Not too late to Halt Destruction of Our Natural Resources
Allegations of misappropriation of monies running into millions of rupees, be it the bond scam, Helping Hambantota or pay-offs on projects are not uncommon in Sri Lanka. Whether it’s aid or public funds, it has a value, both monetary and fixed.
The same however is not the case when it involves natural resources, for the loss is not financial, rather, the negative impacts of such destruction will be felt for generations to come for all of humanity.
This past month, two of Sri Lanka’s, nay, globally valued ecological hot-spots have been in the news for all the wrong reasons.
On the one side is the development of a road through the Sinharaja Forest Reserve.
The other was the complete destruction of more than a hectare of the Anawilundawa wetlands, for the sole purpose of preparing the ground for prawn farming. That act of destruction took place under cover of the night on August 25th.
Sinharaja’s issue involves Lankagama, a hamlet consisting of around 300 families; an isolated village which borders the forest and the Gin Ganga. Folk lore has it that their ancestors had fled to the jungles to escape Leprosy centuries ago. Over time, their numbers have increased, and today, like everyone else they may hanker after the more material comforts. One such is the ability to get to better equipped cities for their medical needs. The bone of contention though, is whether the road getting them to civilization should be repaired or widened, especially the roughly 1.3 km stretch that goes through the Sinharaja Forest Reserve.
Who wants the road widened, the villagers or outsiders with commercial interests? The answer varies depending on who one speaks to. Would a road that is repaired and concreted at 8 feet wide, as is the existing one, suffice to get villagers to the cities? Or can that be achieved only if the road is widened to at least a 15 feet, which means cutting further into the forest and threatening the buffer zone of the Gin Ganga which runs parallel to the road?
Both Sinharaja and Anawilundawa are globally recognised and protected bio-hot spots, the latter being one of six sites identified under the Ramsar Convention on Wetlands of International Importance, which came into force in Sri Lanka in 1990. In 2018 Colombo too was accredited as a Ramsar Wetland site, with eight wetlands in and around the District being identified.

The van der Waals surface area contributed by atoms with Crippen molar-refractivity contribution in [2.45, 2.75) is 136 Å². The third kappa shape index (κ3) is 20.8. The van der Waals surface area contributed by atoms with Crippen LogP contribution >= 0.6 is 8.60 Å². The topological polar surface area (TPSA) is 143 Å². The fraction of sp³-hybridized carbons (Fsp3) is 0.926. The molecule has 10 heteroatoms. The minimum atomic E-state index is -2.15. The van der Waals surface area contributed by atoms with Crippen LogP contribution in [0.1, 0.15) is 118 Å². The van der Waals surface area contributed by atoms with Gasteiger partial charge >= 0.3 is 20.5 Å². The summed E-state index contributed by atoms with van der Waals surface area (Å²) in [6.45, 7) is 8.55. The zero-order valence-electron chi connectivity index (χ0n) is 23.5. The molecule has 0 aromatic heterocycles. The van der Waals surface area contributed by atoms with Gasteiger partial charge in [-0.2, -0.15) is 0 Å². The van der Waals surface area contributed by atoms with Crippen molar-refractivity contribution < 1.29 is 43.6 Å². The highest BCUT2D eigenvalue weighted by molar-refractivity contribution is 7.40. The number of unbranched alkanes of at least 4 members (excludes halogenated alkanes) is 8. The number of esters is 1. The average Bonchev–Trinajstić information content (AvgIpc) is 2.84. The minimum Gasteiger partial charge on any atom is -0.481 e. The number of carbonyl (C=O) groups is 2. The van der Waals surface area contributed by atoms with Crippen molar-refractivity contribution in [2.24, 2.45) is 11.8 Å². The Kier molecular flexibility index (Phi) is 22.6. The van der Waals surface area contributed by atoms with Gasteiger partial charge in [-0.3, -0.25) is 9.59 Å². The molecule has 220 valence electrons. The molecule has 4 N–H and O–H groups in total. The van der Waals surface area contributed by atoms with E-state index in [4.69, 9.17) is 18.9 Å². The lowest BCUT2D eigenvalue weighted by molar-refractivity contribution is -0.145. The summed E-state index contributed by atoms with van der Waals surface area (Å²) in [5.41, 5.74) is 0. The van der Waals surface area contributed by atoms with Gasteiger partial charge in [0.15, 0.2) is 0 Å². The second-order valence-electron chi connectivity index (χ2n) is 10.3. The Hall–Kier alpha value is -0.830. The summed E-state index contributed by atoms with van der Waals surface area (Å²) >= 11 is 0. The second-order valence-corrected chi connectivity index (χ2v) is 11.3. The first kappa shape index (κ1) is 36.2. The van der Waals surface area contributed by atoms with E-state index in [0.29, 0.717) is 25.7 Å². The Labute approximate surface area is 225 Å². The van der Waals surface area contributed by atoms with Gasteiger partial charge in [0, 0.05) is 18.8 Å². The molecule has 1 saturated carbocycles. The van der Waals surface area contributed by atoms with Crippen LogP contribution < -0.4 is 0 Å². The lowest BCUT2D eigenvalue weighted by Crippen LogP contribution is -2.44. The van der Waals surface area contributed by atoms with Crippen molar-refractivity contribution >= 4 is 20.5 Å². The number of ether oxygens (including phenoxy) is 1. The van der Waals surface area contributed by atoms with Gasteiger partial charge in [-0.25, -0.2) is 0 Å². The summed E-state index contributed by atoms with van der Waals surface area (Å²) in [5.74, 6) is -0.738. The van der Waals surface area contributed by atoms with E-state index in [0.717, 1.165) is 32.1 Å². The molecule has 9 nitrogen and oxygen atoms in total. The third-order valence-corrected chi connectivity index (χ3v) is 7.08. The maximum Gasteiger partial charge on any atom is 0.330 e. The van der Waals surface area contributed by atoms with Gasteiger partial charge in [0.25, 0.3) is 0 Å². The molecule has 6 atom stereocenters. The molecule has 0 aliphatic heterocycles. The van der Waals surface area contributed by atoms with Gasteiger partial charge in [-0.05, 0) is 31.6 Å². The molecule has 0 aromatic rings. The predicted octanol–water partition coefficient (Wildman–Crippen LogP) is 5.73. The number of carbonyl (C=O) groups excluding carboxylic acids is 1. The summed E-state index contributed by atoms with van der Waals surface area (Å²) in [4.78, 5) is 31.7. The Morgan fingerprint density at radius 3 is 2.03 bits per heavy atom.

Environment scientists state that Wetlands are amongst the most productive ecosystems and are home to most endangered wildlife and plants world-wide. They also recharge groundwater supplies.
This then, a giver of life to man and beast is what was destroyed, when greed for material gains resulted in Anawilundawa being bulldozed! Anawilundawa , is an ancient man-made cascading irrigation system. It is reported to be unique to this biogeographical region, and is home to nearly 40% of vertebrate species found in this country and to 50% freshwater fish varieties of which at least three are endemic. It also attracts many migratory birds.
That one act, destroyed not only the homes of fish and birds and other plant life, it has also interfered with flood control and the availability of much needed water for cultivation in the dry season.
While a businessman is now in custody along with the driver of the bulldozer, questions remain as to the person’s identity and manner in which he obtained permission, if he ever did, to convert an important natural resource to a prawn farm. How or what would make his so emboldened?
According to the Director General of Conservation, Mr. M G C Sooriyabandara, such wilful destruction of the country’s natural resources entail criminal charges under the Fauna and Flora Protection Ordinance.
Declared a forest reserve in 1875, Sinharaja, was recognised as a biosphere reserve in 1978 by UNESCO and subsequently a World Heritage site.
Sinharaja, enjoys the highest legal protection through the National Heritage and Wilderness Area Act of Sri Lanka. Most of the peripheral natural forests that form its boundary too have been declared reserved or conservation forests under the Forest Ordinance.
Despite all that, the Sri Lanka Army, according to a post on its website, began widening the road that connects Neluwa to Deniyaya and by extension, Lankagama on August 3rd. A notice on the website titled “Army Engineer Troops Begin Development Work along Kolawenigama – Lankagama Road” describes the activity thus; “Army Engineer troops on the directions of the Chief of Defence Staff and Commander of the Army have undertaken one more road development project along Deniyaya- Lankagama road following a Presidential directive on Saturday (1).